Gabby's in the middle of her golf lesson (she's wearing a pink striped polo, a pink elastic ponytail holder, and matching pink lipstick, plus she's carrying a white wicker purse with pink leather straps), and you can tell she's a little "teed off" with her instructor. They're at the bar in the club. Gabby gives him a stiff courtesy smile while he unloads some tired witticism about the key of the game being to "drive for show, putt for dough." He heads outside, and they agree to meet up later for the rest of her lesson. Gabby, to the bartender: "Make me something strong, I have nine more holes with that guy." Just then, a news report comes on the television above the bar: a member of the Route 57 road crew ("a Hispanic male in his early forties who for years was a prominent businessman in the area") has been killed in a traffic accident. As a look of dawning horror creeps across Gabby's face, her cell phone rings ominously.
Later, Gabby sits in front of her house, crying. Money comes trotting out, hastily and suspiciously fixing her hair as she runs. Gabby tearfully tells her that "Carlos is dead." Money, pleading: "No, please don't kill him!" Huh? Gabby, misinterpreting Money's confusion as a language-barrier problem, carefully explains that there's been an accident and Carlos has been killed. Money, confused: "No...he in kitchen." Gabby takes off running into the house. Indeed, Carlos is alive and reading the paper. He is also very, very sweaty. Gabby coos at him and hugs him tight; then she croaks out a long explanation about how the police called and told her someone matching Carlos's description got killed by a bus when the man went to rescue a lawn chair (?) someone had dropped on the freeway. Finally, she realizes that he's not even supposed to be home, and he explains that he paid Ralph the gardener to go in his place. It dawns on Gabby that this means Ralph is dead. Gabby and Carlos are momentarily sad over the loss of poor Ralph, until Gabby notices Carlos's sweatiness. Carlos fibs that he was "working out on the treadmill." Gabby: "Barefoot?" Strike One! Carlos feigns exasperation and tsks her that Ralph is dead and yet she's worried about his feet or whatever? God! He turns to leave, and he runs into Money, who's walking in with the laundry. They exchange highly uncomfortable "sorry"s and avert their eyes. Gabby looks after them, the wheels of suspicion clearly start to grind into action. Strike Two!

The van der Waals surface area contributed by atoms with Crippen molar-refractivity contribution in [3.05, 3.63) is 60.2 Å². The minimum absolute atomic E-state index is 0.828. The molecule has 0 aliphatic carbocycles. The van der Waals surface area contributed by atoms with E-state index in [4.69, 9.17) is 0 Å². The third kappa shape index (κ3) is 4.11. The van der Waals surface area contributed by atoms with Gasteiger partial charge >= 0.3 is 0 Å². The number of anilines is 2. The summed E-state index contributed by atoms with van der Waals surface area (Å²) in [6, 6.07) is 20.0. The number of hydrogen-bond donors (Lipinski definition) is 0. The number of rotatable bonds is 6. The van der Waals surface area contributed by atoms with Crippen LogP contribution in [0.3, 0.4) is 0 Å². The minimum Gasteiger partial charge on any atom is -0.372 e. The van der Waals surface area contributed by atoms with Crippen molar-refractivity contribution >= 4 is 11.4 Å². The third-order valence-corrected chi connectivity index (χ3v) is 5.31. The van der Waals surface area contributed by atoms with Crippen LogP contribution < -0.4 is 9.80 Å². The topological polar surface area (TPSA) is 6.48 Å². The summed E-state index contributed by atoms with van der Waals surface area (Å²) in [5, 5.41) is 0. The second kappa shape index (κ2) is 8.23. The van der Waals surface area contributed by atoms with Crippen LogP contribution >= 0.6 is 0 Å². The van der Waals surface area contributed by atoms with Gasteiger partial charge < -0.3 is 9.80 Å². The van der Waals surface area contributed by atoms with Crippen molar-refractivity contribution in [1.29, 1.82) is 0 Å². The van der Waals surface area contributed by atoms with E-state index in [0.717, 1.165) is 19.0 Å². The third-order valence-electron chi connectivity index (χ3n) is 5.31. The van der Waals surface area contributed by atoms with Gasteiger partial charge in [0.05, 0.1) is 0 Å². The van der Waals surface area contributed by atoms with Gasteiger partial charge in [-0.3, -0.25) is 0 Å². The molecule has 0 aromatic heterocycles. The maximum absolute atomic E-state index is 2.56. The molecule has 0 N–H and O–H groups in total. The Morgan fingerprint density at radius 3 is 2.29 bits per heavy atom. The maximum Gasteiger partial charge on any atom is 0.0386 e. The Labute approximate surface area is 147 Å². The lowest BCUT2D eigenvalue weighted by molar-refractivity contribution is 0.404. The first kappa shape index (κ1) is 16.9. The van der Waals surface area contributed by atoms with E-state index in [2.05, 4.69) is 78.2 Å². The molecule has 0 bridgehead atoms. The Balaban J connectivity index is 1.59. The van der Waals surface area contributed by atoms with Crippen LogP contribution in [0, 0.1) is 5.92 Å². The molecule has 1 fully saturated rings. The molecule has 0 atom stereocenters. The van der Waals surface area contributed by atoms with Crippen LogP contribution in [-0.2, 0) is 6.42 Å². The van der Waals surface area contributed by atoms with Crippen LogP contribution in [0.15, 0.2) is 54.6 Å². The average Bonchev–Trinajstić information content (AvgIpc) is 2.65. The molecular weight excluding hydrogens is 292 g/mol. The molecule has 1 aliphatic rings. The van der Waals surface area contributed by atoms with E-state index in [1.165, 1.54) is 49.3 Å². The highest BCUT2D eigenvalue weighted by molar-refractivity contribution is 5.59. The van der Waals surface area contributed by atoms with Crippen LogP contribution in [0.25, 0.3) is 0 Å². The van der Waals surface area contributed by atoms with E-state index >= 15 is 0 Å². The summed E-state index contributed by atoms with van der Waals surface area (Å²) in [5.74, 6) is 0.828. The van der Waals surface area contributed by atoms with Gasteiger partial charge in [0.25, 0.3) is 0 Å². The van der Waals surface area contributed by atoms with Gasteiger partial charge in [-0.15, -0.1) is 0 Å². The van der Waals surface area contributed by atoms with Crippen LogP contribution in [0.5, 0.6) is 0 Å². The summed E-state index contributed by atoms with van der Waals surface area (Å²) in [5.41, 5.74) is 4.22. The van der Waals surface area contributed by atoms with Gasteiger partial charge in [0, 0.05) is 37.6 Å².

Down at the funny farm, Bree (looking tired, as we've come to expect, yet still fetching in a nice periwinkle scoop-necked, long-sleeved chunk cotton tee) is in with brain-man Doctor Barr (played by Richard Thornburg, a.k.a. the annoying reporter in the Die Hard movies whom John MacClane's wife keeps having to clock in the face). Bree is quietly digging straight, straight lines into the desktop sand garden. Apparently this -- the raking -- has been her sole contribution to their last three sessions together. The doctor, trying to be friendly, notes that the only thing he really knows about her so far is that she rakes in "remarkably straight lines." Bree rather defensively asks if that's what he's been trying to do with all his pesky personal questions -- figure out what makes her tick? Which makes me wonder, if this process is such a puzzle to Bree, what oh what was she talking to Dr. Goldfine about all that time? Speaking of which, why didn't Bree take her looming breakdown to Dr. Goldfine? You know, the man who knows her brain best? That seems like a much wiser course of action than committing herself to an unknown mental facility. But there's no accounting for crazy people. LJS that Dr. Goldfine's no longer available, because his near-death experience (when George dropped him off an OVERPASS) nudged him into early retirement.